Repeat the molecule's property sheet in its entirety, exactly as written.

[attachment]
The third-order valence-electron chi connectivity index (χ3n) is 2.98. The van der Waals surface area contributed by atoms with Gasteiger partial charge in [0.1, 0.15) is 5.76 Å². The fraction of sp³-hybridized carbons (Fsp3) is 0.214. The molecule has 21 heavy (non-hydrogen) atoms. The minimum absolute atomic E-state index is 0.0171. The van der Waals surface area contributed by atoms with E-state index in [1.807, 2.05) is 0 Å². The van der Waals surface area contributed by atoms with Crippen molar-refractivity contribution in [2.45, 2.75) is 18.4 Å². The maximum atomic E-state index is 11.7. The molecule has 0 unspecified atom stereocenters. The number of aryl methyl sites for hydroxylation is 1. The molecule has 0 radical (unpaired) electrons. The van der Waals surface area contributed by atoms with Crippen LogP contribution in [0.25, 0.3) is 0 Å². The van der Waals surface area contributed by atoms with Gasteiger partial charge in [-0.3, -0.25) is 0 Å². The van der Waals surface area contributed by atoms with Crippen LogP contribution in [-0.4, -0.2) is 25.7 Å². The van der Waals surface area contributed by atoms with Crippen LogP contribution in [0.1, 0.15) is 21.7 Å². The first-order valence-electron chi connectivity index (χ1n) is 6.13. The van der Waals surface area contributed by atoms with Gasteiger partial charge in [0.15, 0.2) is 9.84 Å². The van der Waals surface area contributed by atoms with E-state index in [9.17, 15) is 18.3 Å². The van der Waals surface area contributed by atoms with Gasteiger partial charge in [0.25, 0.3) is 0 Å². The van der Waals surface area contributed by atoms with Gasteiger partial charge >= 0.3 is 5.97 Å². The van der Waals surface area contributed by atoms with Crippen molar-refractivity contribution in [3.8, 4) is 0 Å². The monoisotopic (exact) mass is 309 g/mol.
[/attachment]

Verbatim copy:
The third-order valence-electron chi connectivity index (χ3n) is 2.98. The van der Waals surface area contributed by atoms with Gasteiger partial charge in [0.1, 0.15) is 5.76 Å². The fraction of sp³-hybridized carbons (Fsp3) is 0.214. The molecule has 21 heavy (non-hydrogen) atoms. The minimum absolute atomic E-state index is 0.0171. The van der Waals surface area contributed by atoms with E-state index in [1.807, 2.05) is 0 Å². The van der Waals surface area contributed by atoms with Crippen molar-refractivity contribution in [2.45, 2.75) is 18.4 Å². The maximum atomic E-state index is 11.7. The molecule has 0 unspecified atom stereocenters. The number of aryl methyl sites for hydroxylation is 1. The molecule has 0 radical (unpaired) electrons. The van der Waals surface area contributed by atoms with Crippen LogP contribution in [0.25, 0.3) is 0 Å². The van der Waals surface area contributed by atoms with Gasteiger partial charge in [-0.3, -0.25) is 0 Å². The van der Waals surface area contributed by atoms with Crippen LogP contribution in [-0.4, -0.2) is 25.7 Å². The van der Waals surface area contributed by atoms with Crippen LogP contribution in [0.1, 0.15) is 21.7 Å². The first-order valence-electron chi connectivity index (χ1n) is 6.13. The van der Waals surface area contributed by atoms with Gasteiger partial charge in [0.15, 0.2) is 9.84 Å². The van der Waals surface area contributed by atoms with E-state index in [9.17, 15) is 18.3 Å². The van der Waals surface area contributed by atoms with Gasteiger partial charge in [0.25, 0.3) is 0 Å². The van der Waals surface area contributed by atoms with Gasteiger partial charge >= 0.3 is 5.97 Å². The van der Waals surface area contributed by atoms with Crippen molar-refractivity contribution in [3.8, 4) is 0 Å². The monoisotopic (exact) mass is 309 g/mol.